GENEVA – Indonesia has entered the race for leadership of the World Trade Organization, nominating former trade minister Mari Pangestu to succeed Pascal Lamy when he steps down in August 2013, bringing the second woman and the third continent into the contest.
Pangestu, who studied in Australia and holds a doctorate in international trade from the University of California, is the third candidate to be nominated in as many days, following Ghana's Alan Kyerematen and Costa Rica's Anabel Gonzalez.
All five directors general in the WTO's 17-year history have been male, and all but one have come from developed countries.
The nomination of Pangestu, a technocrat and reformer in Indonesia's cabinet, will be a surprise for many trade diplomats, since she is not one of the half-dozen names of likely runners that have been batted around Geneva in recent months.
An ethnic Chinese, she served as trade minister for seven years until a cabinet reshuffle in October 2011.
As trade minister, she favored the Doha Round of trade global talks rather than regional deals such as the U.S.-led Trans-Pacific Partnership, something that should strengthen her credentials as a champion of the WTO.
Early last year, she also warned that the decade-old Doha Round would fail if rich nations such as the United States did not offer more agricultural concessions.
Although she was respected in the WTO and in international forums such as the G20, she often clashed with cabinet colleagues who wanted to protect domestic interests.
That led to President Susilo Bambang Yudhoyono moving her to another cabinet post, to avoid damage to the government's image, analysts said at the time.
That independence could play to her advantage in the WTO, since Indonesia has come under strong criticism this year, especially from the United States and European Union over its import licensing rules.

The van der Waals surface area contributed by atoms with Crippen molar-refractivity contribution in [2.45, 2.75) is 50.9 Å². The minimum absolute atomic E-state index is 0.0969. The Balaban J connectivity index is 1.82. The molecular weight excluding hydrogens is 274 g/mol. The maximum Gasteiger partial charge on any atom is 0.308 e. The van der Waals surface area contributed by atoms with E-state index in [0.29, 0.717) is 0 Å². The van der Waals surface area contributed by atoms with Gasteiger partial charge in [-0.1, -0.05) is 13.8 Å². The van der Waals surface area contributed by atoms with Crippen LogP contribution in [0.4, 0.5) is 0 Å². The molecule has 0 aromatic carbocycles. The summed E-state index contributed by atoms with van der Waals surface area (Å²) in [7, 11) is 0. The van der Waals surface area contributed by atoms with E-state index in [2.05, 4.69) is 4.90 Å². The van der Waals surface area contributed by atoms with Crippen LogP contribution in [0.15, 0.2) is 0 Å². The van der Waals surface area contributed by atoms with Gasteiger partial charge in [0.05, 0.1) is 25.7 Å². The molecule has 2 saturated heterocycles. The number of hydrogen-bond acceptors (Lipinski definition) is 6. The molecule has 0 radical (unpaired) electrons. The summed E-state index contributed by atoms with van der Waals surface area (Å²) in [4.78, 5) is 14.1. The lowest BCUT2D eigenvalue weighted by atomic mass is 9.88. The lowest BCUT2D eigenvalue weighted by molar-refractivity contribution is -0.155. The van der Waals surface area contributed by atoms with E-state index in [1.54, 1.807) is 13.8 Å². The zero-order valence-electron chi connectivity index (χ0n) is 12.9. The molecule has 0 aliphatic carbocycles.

Indonesia also faces questions from Turkey, Australia and Sri Lanka over the government's decision to slap a 20 percent emergency import tariff on wheat flour, after the government came under pressure from the struggling milling industry.
However Indonesia has also won favor by volunteering to host the WTO's next two-yearly ministerial conference, which is set to take place in Bali in December 2013.
But being Asian could count against Pangestu because another Asian - Thailand's Supachai Panitchpakdi - held the job before Lamy took over in 2005, and diplomats have said it is the turn of a Latin American, Caribbean or African candidate.
There has been less obvious concern about sharing the job between the sexes, and the vast majority of ambassadors to the WTO are men.
The candidates will make their pitch to the WTO membership in late January and the eventual winner will be chosen by "consensus" of the WTO membership by May 31.
Whoever wins faces the challenge of being the public face of an institution which has been stuck in stalled negotiations for years, with little real power to force a deal beyond cajoling, encouraging and occasionally blaming members.
Lamy has referred to himself as a "midwife" who can only help a deal emerge but cannot order agreements or reforms in the trading system, since the WTO is owned by its members.
The window to nominate candidates to succeed him is open for the month of December. Diplomats had said they expected countries to hold off nominating as long as possible since going too early could damage their chances, so more candidates may be put forward before Dec 31.
(Reporting by Tom Miles; Editing by Rosalind Russell)